Monday, July 19, 2010

In Wrath remember Mercy

On page 162 of Gladys Hobby's "Penicillin: Meeting the Challenge" (1985) , the most through account to date of the early days of penicillin, she speaks of a daily trip she made to the SBE wards of NYC's Presbyterian Columbia Hospital, between 1940 to 1944.

Holding aloft a flask filled with a musty-smelling slimy mold, she would demonstrate its new growth before each SBE (Subacute Bacterial Endocarditis) patient,intended, as she explains, to keep their courage up as they faced an almost certain imminent death.

And to remind them that their treatment with this early penicillin might save the lives of millions of potential SBE victims after them.

As it has come to do so.

I use the word 'demonstrate' deliberately and in its original, religious, sense.

The word Monstrance (aka monstral or monstre) comes from the same Latin root for 'demonstrate' and was the solar sunburst shaped metal holder for the Blessed Host, as the Body and Blood of the Living Christ was displayed (demonstrated) before the eyes of the Faithful.

Traditionally, a modification of this public rite was preformed in private, before the sick and dying, in the visitation to them with a Blessed Host inside an elaborate variation on the humble pyx, to keep their Faith and courage up in the face of death and pain.

Fair and good, but why was Gladys Hobby, of all people, carrying around and displaying a Monstrance of a circle of emerald green mold surrounding central drops of the purest gold?

Hobby was nothing if not a faithful Presbyterian and the very last Presbyterian to carry about a Monstrance , rather than melt it down for its gold and jewels, was probably Paul of Tarsus !

Green and emerald had a deep significance to the people of the Old and New Testament that almost any visitor to the Middle East can instantly appreciate as they try to escape the 'merciless heat' of the sun.

The rare shady cool green trees were literally merciful and so emerald green was easily given a deep religious significance -  representing one side of the Janus-like Jehovah.

Janus,Jehovah and Jesus.

God was often described via three colorful gemstones: jasper, sardius and emerald.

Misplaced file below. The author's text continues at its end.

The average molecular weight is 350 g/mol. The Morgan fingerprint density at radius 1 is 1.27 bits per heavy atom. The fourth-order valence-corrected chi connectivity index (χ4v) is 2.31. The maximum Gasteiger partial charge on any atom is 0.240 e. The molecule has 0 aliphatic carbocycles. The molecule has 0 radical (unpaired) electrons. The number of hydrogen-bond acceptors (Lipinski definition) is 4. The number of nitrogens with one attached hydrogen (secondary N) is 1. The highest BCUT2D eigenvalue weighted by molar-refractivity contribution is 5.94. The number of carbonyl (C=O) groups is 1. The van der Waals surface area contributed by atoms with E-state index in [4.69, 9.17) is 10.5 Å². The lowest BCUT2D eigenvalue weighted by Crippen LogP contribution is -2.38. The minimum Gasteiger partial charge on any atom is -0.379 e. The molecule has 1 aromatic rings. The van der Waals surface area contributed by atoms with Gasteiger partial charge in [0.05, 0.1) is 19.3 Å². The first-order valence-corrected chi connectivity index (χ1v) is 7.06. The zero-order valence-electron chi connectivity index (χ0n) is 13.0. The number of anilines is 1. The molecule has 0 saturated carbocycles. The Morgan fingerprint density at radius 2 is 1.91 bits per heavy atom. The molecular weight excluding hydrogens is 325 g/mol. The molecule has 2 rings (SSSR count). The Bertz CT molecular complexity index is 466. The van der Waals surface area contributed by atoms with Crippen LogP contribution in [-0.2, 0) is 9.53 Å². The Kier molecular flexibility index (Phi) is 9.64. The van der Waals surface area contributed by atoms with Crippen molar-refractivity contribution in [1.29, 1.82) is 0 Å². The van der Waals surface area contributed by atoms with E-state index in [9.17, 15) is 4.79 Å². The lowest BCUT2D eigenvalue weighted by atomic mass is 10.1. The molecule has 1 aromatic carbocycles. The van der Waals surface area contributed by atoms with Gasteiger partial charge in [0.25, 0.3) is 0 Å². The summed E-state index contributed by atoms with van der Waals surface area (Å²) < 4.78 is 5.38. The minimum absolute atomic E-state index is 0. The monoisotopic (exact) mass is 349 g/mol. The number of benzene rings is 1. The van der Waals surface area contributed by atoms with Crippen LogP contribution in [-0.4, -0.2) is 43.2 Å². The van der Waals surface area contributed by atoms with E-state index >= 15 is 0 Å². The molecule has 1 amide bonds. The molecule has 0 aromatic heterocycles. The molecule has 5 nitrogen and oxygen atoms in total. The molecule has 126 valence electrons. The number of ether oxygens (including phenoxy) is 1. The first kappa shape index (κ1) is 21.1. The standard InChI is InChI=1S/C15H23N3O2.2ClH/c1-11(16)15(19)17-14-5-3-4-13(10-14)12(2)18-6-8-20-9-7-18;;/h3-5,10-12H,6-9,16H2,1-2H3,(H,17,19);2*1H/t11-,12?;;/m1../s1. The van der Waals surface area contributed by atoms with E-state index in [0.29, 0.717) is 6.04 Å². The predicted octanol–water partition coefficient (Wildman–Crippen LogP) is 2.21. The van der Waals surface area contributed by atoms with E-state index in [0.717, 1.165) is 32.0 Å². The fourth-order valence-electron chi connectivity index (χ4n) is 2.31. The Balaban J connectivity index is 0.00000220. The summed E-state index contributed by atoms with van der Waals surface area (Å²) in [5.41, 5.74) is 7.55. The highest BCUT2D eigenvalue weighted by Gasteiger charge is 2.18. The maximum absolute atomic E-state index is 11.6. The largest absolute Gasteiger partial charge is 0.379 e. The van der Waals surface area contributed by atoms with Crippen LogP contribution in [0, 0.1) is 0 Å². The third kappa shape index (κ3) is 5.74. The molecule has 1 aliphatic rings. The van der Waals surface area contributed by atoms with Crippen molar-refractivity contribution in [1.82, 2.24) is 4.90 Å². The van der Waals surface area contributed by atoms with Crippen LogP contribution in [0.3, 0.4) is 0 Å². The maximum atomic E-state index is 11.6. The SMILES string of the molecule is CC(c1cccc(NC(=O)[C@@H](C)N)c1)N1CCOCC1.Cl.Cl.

They meant high grade jasper obviously, because their jaspar was described as clear/transparent and bright and unflawed as crystal - "brighter than a thousand suns" - and represented the awesomeness of God.

But God, Janus-like ,was awesome in two directly opposing ways that yet were successfully combined in one being (a rather Marx-like thesis/antithesis/synthesis!)

Sardius was a fiery flame like red and represented Revelations' "Lake of Fire" - the fierce thirst for justice of the Jehovah of Wrath.

But God also had an equally fierce thirst for mercy - emerald green, soothing mercy, Jesus's color.

Revelations 4.3 has God on His throne on the Day of Judgement, all jasper bright and sardius angry ( cue the thunderbolts) but, thankfully,with a circle rainbow of emerald mercy surrounding him .

Thus fulfilling the key phrase of the book of Habbakuk (Hab 3.2): "In Wrath Remember Mercy".

The Manhattan Pilot did not focus on 1A patients during World War Two, as their government wanted them to.

Instead the tiny team turned 180 degrees away to focus on the lowest of the low - the 4Fs of the 4Fs (the SBEs),  considered nothing but an expensive and futile drain on scarce medical resources in a time of Total War.

So in this Time of Total Wrath, the Dawson team's Agape Science remembered 'the least of these' with a four year long Act of Mercy.

The blue-gray-green penicillium molds (the color changed day by day as they grew) was not the only green color running through the Manhattan Pilot story. Viridans Strep, the SBE killer, is the bacteria that makes unbrushed teeth look green. More accurately, it turns red blood greenish .

SBE wards were often informal known as The Green Rooms, as a result - better than calling them 'the terminal wards' , as many people thought of them back then.

Of course, in any hospital built during the Streamlined or Art Deco era, as Presbyterian Columbia was, all rooms were green - the famous 'hospital green' or 'institutional green', a shade that was literally invented during the Art Deco/Streamlined era and became one of its key characteristics.

This shade of pale green made the rooms and corridors soothingly cool and relaxing, and - it is said - made any blood splattered on them look less alarming.

It is called 'Green Chrome' paint, short for any green paint made from chromium oxide - it was tough and resisted the corrosive effects of various bodily fluids or hospital chemicals. (It also was not a favorite food of bacteria or fungi - so it was easy to maintain as sterile .)

Yellow or gold is often thought of as the color of the penicillin story - but this is only partly true ( pure penicillin is crystal clear and even today, the antibiotic starts off in bright green fungi growths).

In any case ,yellow was also the color of Yellowcake uranium and the Manhattan Project - the evil counterpart to the Manhattan Pilot - and the other big scientific venture coming out of Columbia University between 1940-1945.

More on the yellow connection later.

Right now, anyone of us who has had their life or that of someone in their family saved thanks to penicillin or other antibiotics should simply feel touched by this act of mercy during a horrible,horrible war.

And remember Gladys Hobby, the world's most unlikely Monstrance carrier....

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